Some people naturally love farm animals and everything that goes with them. Some people don’t. This critic can remember well her great uncle, a “gentleman farmer” who had a huge tract of land with equally huge cows and horses. Walking with him among the cows, especially, was no thrilling adventure for an eight-year-old. It was, in fact, downright scary. That’s why some people don’t like cows, including this critic.
However, looking at Toby Haynes’ cows in the current show at Bridgehampton’s Kathryn Markel Gallery dispels all past experiences. These animals are not only friendly-looking, but also seem like pets, with distinct personalities. There’s one image of a cow where you’d swear she was daydreaming. We want to know what “story” was being imagined by the cow: maybe it was sights of the glorious sunset, smells of the cut grass, sounds of the nearby sheep.
Speaking of sheep, there are plenty in the show, too; we must not forget that these animals represent iconic subjects for Haynes, suggesting human personalities as well. Unlike the cows, however, the sheep have textured bodies. In fact, Haynes has converted his sheepskins into a piece of abstract sculpture.
Such descriptions of Haynes’ animals demonstrate two aesthetic facets: his use of the senses (especially texture) and attention to detail. It’s easy to see that such aspects may derive from his home in Cornwall, England, “whose unique light and landscape have informed many of his paintings” and where remoteness makes us experience the setting with clarity and intensity.
This clarity and intensity extend to the works he has done in the Hamptons, where he spends several months a year. Consider “The Bird House,” a building that appears forlorn and abandoned except for the row of birds that have landed on the roof. Here are the details that give the structure character and life. Images of the beach in East Hampton are similarly constructed: A lone lifeguard stand not only resembles a piece of abstract sculpture, it suggests qualities that enhance the setting.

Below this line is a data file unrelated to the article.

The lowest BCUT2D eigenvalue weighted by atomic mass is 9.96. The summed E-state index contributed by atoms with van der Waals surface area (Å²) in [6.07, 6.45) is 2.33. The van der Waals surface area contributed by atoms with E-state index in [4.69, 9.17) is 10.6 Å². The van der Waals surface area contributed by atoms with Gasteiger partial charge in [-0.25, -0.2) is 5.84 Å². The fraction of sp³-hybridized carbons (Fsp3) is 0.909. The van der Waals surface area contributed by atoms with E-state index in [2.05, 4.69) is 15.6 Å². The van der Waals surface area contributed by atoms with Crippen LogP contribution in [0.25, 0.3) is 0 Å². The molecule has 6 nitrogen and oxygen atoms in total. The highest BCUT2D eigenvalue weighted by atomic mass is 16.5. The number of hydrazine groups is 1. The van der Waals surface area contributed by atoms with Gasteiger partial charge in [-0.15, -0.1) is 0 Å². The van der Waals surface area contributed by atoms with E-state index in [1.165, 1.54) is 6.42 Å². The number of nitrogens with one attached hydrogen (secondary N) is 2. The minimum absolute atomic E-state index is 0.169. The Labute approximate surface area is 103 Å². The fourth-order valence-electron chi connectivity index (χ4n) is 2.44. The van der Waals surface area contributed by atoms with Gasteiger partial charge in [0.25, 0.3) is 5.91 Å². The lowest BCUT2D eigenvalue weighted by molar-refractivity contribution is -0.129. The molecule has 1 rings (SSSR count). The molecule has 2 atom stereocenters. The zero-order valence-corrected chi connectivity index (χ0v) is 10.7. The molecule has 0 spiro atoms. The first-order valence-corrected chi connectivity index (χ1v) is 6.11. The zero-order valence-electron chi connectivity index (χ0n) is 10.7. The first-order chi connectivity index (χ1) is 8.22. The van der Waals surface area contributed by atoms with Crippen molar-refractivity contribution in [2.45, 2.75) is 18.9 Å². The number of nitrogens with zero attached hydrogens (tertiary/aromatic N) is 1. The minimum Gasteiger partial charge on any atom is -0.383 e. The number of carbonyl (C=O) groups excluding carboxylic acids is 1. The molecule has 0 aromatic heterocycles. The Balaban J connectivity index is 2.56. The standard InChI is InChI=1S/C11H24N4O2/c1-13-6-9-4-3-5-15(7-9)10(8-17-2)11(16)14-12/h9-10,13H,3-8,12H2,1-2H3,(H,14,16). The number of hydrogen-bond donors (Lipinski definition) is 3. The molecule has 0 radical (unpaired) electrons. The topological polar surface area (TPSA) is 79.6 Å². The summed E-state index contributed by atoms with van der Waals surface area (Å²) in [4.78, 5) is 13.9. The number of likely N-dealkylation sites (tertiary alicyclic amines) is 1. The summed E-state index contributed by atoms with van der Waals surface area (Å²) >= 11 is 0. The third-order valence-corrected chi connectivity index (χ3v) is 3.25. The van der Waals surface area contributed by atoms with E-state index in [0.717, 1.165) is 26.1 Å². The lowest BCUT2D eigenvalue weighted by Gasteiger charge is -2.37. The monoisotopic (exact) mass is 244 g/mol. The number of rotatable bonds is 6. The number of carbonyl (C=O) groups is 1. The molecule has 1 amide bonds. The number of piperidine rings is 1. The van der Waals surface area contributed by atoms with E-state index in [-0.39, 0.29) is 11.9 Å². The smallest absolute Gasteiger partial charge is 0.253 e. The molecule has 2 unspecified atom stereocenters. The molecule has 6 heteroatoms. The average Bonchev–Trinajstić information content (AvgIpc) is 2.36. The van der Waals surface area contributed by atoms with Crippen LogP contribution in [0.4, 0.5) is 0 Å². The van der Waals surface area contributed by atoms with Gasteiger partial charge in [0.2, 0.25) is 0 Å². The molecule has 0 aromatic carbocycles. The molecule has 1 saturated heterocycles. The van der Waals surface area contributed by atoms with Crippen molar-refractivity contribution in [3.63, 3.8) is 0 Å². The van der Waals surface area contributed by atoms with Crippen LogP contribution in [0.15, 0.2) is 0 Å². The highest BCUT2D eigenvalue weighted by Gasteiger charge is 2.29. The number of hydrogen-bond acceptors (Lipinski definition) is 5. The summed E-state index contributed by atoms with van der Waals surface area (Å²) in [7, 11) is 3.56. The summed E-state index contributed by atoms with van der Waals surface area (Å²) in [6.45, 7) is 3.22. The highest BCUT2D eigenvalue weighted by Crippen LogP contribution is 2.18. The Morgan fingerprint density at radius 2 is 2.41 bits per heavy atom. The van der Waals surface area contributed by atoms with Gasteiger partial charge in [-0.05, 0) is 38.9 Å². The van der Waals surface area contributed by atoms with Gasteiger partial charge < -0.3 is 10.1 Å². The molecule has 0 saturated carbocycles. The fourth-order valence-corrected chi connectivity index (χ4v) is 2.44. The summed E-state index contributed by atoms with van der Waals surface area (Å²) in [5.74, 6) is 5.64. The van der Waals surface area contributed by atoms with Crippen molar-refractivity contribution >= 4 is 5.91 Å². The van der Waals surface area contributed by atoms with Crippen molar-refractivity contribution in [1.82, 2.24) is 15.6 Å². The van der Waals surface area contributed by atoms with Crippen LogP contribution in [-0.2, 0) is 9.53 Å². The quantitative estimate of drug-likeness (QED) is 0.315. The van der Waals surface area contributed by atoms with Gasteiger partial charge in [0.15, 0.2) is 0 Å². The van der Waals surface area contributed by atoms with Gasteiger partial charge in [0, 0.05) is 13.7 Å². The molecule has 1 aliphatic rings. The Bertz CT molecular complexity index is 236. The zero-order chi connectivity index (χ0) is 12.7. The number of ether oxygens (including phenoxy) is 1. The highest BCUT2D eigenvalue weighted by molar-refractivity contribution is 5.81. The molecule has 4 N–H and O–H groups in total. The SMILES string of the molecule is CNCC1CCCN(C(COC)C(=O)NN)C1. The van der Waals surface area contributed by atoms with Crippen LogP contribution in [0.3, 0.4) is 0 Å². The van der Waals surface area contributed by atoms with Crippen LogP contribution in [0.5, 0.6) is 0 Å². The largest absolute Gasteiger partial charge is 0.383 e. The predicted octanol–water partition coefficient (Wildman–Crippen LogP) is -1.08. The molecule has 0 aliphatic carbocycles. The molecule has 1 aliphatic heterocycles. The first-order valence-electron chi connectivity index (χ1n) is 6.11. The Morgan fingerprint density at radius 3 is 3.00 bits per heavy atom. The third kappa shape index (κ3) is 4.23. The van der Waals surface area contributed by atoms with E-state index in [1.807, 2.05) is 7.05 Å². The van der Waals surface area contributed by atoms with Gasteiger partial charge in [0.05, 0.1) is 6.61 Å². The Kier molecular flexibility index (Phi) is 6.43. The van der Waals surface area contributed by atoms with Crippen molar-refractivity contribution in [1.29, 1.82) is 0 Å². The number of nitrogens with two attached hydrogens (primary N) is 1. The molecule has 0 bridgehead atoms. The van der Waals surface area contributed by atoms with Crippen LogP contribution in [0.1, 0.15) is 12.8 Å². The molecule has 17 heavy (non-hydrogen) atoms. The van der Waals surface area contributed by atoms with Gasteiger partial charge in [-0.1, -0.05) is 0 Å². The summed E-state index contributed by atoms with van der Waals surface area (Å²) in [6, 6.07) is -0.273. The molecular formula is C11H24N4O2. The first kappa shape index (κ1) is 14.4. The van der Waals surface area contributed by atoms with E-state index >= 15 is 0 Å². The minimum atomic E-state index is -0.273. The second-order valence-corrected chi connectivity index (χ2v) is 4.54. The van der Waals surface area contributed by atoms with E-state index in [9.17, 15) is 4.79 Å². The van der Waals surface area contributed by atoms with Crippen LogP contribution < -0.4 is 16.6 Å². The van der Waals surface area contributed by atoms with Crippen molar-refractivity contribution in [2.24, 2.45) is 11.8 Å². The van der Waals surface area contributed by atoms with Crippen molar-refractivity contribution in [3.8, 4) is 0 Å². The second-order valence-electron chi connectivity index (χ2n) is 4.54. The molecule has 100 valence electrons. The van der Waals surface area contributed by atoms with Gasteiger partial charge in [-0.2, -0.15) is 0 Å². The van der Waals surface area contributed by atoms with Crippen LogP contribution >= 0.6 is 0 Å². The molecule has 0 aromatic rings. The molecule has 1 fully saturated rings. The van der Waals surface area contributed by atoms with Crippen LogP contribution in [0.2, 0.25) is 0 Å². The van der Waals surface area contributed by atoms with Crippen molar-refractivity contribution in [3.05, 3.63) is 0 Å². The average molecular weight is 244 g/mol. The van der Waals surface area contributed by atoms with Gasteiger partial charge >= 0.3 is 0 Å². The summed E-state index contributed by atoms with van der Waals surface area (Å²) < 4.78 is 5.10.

Haynes’ “Gerard Drive” also has those distinct and intense details, along with the suggestion of the senses. Yet such an environment has another trait that uniquely belongs to Haynes: immediacy. We experience the “moment,” the idea of really being there. That particular element is hard to capture, but it may come from the artist’s environmental position with Britain’s National Trust. He worked on conservation projects for many years in Cornwall’s coastal and woodland regions.
Haynes also has a new series at the gallery that seems very different from his signature works. Called “Current Affairs,” the paintings are figurative images of his friends involved in everyday tasks—blow drying hair, watching TV, drinking tea. But the detail is still there and so is a strong sense of the environment.